Saturday, June 15, 2024
HomeDEMA Show CoverageNemo Power Tools is Taking DIY to a Whole New Depth

Nemo Power Tools is Taking DIY to a Whole New Depth

When the Israeli Army approached engineer Nemo Rotem to design a submersible drill for them, he wasn’t even a certified diver.  In order to understand just what would be required of such a tool he became a PADI Open Water diver, which is a metaphor for the entire design process of the Nemo Diver V2.

Previous incarnations of underwater power tools were driven by either hydraulics or pneumatics, but the Diver drill is a whole different animal.  More closely resembling a cordless electric drill, its design wasn’t a simple matter of adapting extant designs for new applications.

Rotem developed this powerful tool from the ground up with a die-cast aluminum body, two 18 volt Li-ion batteries, a keyless metal chuck and rotating seal similar to those used in the drive-shafts of boats. It’ll go to 165 feet, making it a portable powerhouse for commercial divers as well as hull cleaners and scientific researchers–anyone who needs a bit of extra muscle in the deep. Plus, there’s a even a lighter, fresh/chlorinated water version specially aimed at pool and spa technicians.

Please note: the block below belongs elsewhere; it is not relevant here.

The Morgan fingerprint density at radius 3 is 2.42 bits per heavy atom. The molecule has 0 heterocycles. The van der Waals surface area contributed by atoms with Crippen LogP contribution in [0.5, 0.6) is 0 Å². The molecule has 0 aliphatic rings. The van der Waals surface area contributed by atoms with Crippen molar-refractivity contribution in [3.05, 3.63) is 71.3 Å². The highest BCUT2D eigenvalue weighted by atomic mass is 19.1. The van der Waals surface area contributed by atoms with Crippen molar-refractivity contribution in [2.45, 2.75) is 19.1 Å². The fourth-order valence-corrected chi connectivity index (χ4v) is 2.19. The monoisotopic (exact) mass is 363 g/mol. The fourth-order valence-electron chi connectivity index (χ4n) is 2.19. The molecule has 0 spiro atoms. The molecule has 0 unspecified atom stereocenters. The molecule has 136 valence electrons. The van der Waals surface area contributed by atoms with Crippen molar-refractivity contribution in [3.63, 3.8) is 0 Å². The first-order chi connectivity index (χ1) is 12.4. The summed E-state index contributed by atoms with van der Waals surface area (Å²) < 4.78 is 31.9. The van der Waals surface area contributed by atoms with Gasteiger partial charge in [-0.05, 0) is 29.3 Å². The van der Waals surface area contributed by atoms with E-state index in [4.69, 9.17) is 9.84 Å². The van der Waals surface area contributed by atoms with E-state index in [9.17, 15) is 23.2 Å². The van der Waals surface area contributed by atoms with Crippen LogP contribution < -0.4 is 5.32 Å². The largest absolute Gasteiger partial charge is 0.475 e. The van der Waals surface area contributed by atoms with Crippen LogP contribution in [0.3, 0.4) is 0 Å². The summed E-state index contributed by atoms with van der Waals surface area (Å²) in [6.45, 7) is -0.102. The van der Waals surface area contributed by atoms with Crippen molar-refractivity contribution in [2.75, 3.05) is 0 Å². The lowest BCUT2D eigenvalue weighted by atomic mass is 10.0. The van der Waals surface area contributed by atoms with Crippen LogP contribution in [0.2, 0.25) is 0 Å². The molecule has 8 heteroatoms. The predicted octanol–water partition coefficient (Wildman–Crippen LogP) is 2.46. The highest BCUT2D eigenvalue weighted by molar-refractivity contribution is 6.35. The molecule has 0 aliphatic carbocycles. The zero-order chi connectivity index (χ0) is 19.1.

In 2016 they’ll expand their line to offer a high-torque Hammer Drill, a Special Ops version in low-profile all-black with no logos that will go to 328′, and an angle grinder that uses a Li-polymer battery to provide enough energy for high-intensity applications.

Perhaps the most stunning product in their 2016 catalog is their 60,000 lumen handheld dive light. Perfect for search and recovery, low-visibility, or other situations where a ridiculous amount of illumination is called for, this light is also usable topside, with an onboard cooling system to disperse the 1,000 watts produced by this underwater rock star.

Check out their line at and let your imagination run wild. These monster power tools mean that when it comes to underwater construction, from now on the deep’s the limit.

Erin Durbin-Sherer
Erin Durbin-Sherer
Erin began diving in 2012 as preparation for a trip to Hawaii and before the year was out she'd left her old life behind to work in the dive industry full-time. When she's not out exploring the deep and collecting c-cards, you might find her making art or working on her master's thesis in cultural anthropology at San Diego State University. Erin is an Associate Editor with


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